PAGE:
• 20. • Look before, after and to the sides of the concept design stage (fuzzy front end)• Take seriously design-in-use (identified as key component but remains largely under supported and under developed)
  • 21. 2 cases• Both are areas where some examples of “users” initiate development (marginally)• Picture is more complex than producer-user and designer-user (government, civic sector, etc)• New media as component in re- configuring the “sector”
  • 22. 1. A collective project of communal senior living based on neighborliness, self-help and open decision process (http://aktiviisetseniorit.fi).(ADIK Project – Emerging Digital Practices of Communities. TEKES)
  • 23. -Articulation between several “projects”-Success of a failure-Choices, material maters (e.g Limits of CMS, no place forrelationships)
  • 24. Scenarios“seeding”prototypebased onexistingcomponent /DW Beta
  • 25. 2. Emerging urban forms of civic participation (activists, government, average citizen, etc). Sharing knowledge about the city(ICING Project Innovative cities for the next generation)
  • 26. - role of digital technologies (location-based services) infacilitating citizen participation in issues related to theurban environment and in building new relationships to thecity administration- Issue reporting vs issue sharing- Active citizenship? (different actors imagine new forms ofcitizenship)
  • 27. A UM Pointdocumentsquestionabledecisions ofsome fellowcitizens (UMv1.0 - mobileUI). A UM Topic gathering contributions for new skating park locations. The UI features a map view populated by UM Points (UM v 1.0)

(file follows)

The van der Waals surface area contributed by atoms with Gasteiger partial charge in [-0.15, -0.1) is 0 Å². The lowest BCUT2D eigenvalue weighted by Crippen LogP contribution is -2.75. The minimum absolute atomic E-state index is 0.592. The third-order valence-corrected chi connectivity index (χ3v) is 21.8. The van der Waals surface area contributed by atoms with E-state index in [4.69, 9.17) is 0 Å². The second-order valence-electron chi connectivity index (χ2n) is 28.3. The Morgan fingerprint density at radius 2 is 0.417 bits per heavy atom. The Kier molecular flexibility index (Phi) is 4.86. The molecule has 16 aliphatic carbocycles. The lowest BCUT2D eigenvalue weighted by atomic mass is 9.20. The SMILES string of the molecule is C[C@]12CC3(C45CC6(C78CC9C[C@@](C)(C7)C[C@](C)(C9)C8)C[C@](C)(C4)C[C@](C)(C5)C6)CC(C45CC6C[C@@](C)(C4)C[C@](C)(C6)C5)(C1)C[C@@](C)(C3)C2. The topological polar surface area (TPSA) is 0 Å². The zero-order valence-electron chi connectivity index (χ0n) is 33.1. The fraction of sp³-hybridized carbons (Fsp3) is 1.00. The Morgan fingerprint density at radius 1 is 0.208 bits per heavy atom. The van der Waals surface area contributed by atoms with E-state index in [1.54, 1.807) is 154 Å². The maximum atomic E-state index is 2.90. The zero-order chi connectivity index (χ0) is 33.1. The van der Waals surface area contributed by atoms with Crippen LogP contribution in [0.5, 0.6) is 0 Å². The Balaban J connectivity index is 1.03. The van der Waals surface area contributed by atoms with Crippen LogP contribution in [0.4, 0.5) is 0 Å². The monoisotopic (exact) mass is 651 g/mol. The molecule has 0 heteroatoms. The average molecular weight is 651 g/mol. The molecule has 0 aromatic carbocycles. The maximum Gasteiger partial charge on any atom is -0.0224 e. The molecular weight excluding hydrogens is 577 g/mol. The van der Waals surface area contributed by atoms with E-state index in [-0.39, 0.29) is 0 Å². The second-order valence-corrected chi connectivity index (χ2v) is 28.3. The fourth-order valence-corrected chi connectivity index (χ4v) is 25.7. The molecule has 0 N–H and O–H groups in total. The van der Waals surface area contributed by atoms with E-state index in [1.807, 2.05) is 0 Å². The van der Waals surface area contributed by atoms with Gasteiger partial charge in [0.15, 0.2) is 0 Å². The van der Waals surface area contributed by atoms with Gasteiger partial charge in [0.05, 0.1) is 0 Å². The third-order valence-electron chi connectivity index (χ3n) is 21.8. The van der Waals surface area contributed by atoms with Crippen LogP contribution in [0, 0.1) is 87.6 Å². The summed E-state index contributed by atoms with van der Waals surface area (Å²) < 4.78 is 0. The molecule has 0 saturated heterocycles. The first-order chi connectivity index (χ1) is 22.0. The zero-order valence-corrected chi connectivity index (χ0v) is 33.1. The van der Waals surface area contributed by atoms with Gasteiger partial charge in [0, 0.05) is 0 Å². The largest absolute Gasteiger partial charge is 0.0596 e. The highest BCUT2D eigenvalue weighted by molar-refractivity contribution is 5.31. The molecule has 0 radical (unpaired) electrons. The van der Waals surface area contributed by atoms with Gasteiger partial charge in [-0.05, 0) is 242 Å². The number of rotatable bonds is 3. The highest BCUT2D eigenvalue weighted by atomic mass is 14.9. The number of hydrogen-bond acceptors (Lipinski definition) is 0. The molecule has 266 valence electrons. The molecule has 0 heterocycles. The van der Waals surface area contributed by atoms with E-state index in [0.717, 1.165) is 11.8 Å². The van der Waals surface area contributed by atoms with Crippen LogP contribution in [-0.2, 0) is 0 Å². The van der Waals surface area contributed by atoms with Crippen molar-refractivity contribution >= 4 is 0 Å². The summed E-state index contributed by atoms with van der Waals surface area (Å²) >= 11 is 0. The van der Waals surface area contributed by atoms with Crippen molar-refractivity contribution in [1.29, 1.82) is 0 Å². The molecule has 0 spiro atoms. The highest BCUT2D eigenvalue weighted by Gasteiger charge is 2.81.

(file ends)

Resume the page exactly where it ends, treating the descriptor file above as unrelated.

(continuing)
• 28. • Interesting and crucial co-design opportunities happened in design-in-use (many opportunities for collaboration and collective action) – Cumulative (Design Space) – Collective (hybrid)
  • 29. Design-in-use realities• Ad-hoc/mundane: does not necessarily involve reflection as sometimes it can be side project or a distraction from the real “project”• Can easily settle down for some solution, sometimes the first one, which addresses the concern enough• Full consideration of the consequences of design decisions, and the benefits that arise from exploring a design space more thoroughly are not by default present.• Not straightforward to document for sharing and learning, for collaboration (explicitly)
  • 30. Design space (fairly common termused – by different disciplines-rarelydefined) – the space of possibilities for realizing a design, which extends beyond the concept design stage into the design- in-use activities of people • 1) a design space is always actively co-constructed and explored by multiple actors through their social interactions with and through technologies and • 2) the participating actors, resources, conditions and supporting strategies frame the design space available
  • 31. Design Space, some examples
  • 32. In design-in-use• Effectiveness/ quality / success of designs is highly dependant on the “design space” that a collective sees (imagine and/or available)• Design interventions affect the design space (expand or contract it)
  • 33. • Recognize mundane everyday designs and the opportunities for collaboration that they entail• Weaving together of project at design time and projects at use time
  • 34. KNOTWORKING• In-between infras (rehearse collective and cumulative “rapid prototyping”) this has implications for the capabilities of the actors involved to initiate innovations and understand the broader design spaces that are available to them• Negotiation, scaffolding and seeding strategies
  • 35. Some implications for design (professionla9• Better ways to make the “design space” more visible/accessible to all involved• Identifying (and increasing) design capabilities; not only identifying needs (REF: SEN)• If there are new roles perhaps midwifing could be good new benchmark ;-)
  • 36. graciasAndrea Boteroandrea.botero@aalto.fi